Women's Basketball: Carolyn Davis
LAWRENCE, Kan. -- A little-known fact for those outside of the Midwest: Kansas and Kansas State have one of the longest rivalries in all of collegiate women’s basketball. Both programs date back to the late 1960s, well before Title IX was signed into law in 1972.
That legislation spawned the majority of women’s hoops varsity programs across the nation, but the Jayhawks and Wildcats were ahead of the curve. Wednesday night at Kansas as the Big 12 season got underway, they met for the 105th time and, no, I actually have not attended all those games.
But growing up in Big Eight territory and being a Kansas resident for the last 16 years, I have seen many, many versions of the Sunflower Showdown. For the last decade, the Wildcats have found a way to win a lot of the time.
The tables were turned Wednesday, though, to both the joy and relief of a veteran Kansas squad. The No. 21 Jayhawks won 72-63 -- just the third victory for KU against K-State since 2001. The Wildcats still lead the overall series, 62-43.
"It’s a big rivalry, and we know they’re going to fight us to the last second,” said KU senior post Carolyn Davis, who has her own personal bad history against the Wildcats. Last February in a loss at K-State, she suffered a severe knee injury that prematurely ended her season.
For KU coach Bonnie Henrickson, the Wildcats have been a longtime pain in the neck; she’s now 3-15 against them. And she didn’t try to downplay how important it was for the Jayhawks to not only get off to a good start in Big 12 play, but to do it against the Wildcats.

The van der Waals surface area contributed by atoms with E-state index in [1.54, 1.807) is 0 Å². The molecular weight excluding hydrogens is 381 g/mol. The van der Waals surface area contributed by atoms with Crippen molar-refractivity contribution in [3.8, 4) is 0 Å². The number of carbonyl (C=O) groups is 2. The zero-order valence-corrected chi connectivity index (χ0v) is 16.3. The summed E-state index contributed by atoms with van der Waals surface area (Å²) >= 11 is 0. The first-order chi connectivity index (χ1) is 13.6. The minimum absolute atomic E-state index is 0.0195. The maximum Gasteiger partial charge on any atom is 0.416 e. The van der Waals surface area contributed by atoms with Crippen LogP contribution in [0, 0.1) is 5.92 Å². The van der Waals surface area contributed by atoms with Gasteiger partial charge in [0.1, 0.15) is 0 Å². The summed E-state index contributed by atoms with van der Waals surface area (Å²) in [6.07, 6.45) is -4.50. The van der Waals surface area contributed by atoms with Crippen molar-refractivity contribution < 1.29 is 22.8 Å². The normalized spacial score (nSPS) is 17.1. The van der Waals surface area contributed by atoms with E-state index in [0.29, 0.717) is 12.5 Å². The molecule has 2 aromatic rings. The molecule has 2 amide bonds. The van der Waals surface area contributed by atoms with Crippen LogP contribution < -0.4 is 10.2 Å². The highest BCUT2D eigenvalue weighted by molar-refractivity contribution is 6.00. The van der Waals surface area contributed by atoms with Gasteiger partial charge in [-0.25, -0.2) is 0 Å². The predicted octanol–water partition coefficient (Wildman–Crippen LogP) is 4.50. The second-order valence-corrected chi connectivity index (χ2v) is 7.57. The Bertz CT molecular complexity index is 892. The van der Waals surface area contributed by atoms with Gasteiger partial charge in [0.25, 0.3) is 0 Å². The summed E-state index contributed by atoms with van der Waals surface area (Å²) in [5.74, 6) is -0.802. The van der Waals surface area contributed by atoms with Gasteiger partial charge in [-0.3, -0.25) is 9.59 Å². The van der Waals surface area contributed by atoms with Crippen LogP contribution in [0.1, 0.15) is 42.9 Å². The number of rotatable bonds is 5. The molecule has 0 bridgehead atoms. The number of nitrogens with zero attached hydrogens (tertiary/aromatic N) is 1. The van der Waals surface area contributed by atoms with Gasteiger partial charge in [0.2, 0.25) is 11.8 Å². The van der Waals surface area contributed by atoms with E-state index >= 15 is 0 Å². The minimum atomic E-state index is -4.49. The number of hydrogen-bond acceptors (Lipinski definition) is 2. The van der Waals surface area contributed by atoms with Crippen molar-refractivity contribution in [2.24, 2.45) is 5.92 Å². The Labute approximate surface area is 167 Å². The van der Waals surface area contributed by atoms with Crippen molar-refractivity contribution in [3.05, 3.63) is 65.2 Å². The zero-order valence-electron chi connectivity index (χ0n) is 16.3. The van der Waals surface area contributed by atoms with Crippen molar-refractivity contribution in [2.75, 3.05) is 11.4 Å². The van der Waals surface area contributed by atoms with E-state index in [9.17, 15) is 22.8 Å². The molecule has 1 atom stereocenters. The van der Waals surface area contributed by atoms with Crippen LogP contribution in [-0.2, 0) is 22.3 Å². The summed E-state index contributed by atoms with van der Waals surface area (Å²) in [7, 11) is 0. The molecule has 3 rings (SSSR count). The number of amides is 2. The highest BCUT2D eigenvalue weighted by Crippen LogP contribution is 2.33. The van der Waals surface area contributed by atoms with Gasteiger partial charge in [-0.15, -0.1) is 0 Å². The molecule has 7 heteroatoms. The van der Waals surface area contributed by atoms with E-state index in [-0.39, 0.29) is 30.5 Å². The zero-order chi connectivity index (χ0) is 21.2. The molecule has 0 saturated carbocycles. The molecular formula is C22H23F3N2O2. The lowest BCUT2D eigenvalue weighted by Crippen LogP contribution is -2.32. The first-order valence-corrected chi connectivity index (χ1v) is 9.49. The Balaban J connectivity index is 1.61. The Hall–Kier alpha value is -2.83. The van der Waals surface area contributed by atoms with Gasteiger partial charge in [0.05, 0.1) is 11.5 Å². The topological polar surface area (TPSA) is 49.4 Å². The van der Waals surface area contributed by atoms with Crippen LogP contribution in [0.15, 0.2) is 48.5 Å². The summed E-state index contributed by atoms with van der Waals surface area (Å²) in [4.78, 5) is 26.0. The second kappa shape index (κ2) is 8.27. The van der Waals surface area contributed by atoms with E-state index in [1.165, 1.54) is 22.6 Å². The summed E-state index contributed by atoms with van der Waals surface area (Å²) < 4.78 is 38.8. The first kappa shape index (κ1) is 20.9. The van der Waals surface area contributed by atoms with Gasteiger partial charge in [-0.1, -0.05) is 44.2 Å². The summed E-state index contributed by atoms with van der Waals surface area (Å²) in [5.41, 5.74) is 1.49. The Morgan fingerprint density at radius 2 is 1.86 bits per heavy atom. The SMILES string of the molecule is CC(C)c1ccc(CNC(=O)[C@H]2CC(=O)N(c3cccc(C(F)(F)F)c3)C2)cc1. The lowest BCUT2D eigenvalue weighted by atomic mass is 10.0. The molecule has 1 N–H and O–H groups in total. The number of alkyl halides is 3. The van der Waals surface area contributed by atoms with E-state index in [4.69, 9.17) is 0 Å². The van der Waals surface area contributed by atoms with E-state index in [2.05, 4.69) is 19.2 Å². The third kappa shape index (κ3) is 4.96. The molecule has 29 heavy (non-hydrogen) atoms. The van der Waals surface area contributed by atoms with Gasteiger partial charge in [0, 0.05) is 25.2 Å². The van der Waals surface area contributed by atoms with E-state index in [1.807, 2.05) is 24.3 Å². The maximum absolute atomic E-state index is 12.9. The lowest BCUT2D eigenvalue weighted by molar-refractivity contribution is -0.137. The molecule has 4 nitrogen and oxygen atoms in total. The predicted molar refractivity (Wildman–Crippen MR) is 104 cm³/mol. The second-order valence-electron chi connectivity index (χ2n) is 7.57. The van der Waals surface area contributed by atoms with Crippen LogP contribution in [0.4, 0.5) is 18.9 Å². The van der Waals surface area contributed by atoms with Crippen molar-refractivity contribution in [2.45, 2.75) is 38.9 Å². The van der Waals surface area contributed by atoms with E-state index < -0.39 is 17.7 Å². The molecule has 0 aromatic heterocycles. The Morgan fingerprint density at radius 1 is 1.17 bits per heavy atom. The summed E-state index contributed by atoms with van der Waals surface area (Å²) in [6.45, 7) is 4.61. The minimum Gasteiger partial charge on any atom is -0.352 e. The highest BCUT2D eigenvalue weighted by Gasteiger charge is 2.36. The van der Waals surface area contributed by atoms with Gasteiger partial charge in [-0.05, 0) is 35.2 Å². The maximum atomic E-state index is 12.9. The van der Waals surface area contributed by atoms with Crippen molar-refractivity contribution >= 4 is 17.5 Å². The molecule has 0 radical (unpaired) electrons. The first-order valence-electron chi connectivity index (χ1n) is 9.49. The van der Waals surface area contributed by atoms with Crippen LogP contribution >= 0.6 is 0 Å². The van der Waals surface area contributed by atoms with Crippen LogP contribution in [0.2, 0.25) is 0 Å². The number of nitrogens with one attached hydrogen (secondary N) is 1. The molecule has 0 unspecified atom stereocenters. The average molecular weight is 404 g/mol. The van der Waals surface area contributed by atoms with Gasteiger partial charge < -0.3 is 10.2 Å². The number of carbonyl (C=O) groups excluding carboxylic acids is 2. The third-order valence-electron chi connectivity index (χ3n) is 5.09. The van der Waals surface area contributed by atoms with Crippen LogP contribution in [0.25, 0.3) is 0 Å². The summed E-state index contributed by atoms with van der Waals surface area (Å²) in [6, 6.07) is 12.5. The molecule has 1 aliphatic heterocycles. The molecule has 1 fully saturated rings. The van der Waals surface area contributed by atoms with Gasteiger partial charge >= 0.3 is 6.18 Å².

“We actually talked about it in the locker room before we left Cal,” Henrickson said of the Jayhawks’ last game before the holiday break, a Dec. 21 loss to the Bears. “We said, ‘Beat K-State. Beat them while you’re home on break; do your cardio, your workouts.’ We said the same thing on New Year’s Eve: ‘Beat K-State tonight, curfew at 11.'”
It was indeed necessary for the Jayhawks to visualize defeating the Wildcats, since it has happened so rarely in recent years. In the case of senior point guard Angel Goodrich, Tuesday was the first time. She was with KU the last time the Jayhawks beat K-State -- Feb. 7, 2010 -- but had suffered a torn ACL a month earlier and was out of action. The only other time since 2001 that Kansas beat the Wildcats was in February 2007 in overtime.
Why has K-State been such a hard matchup for Kansas, even in some seasons when the Jayhawks appeared to be the better team?
“In rivalry games, it will come down to your willingness to compete, to bring great energy, and pay attention to detail from a scouting standpoint,” Henrickson said. “In years past, I thought they got us in those three areas. Walking away from a lot of those games, that’s where I thought we dropped the ball.”
Wednesday, KU fans grimaced as the “small-ball” Wildcats -- they started a five-guard lineup -- took a 36-34 lead at halftime. But the Jayhawks played a much stronger second half for the win. Goodrich had 17 points, nine assists and five rebounds. Sophomore guard Natalie Knight had 16 points, and Davis scored 14.
Davis -- who like Goodrich is a WNBA prospect -- is not yet her old self, which is understandable. She not only tore her ACL last year against K-State, but also dislocated the knee. She feels that she’s getting back into shape; Wednesday, she played 36 minutes.
“I feel like I get a little bit more every game,” Davis said. “I’m still waiting for that game to not think about it at all, but it’s something I've worked on mentally. One thing I need to pick up is to be more aggressive, but that comes with confidence and being able to trust yourself to push it. I’m getting better.”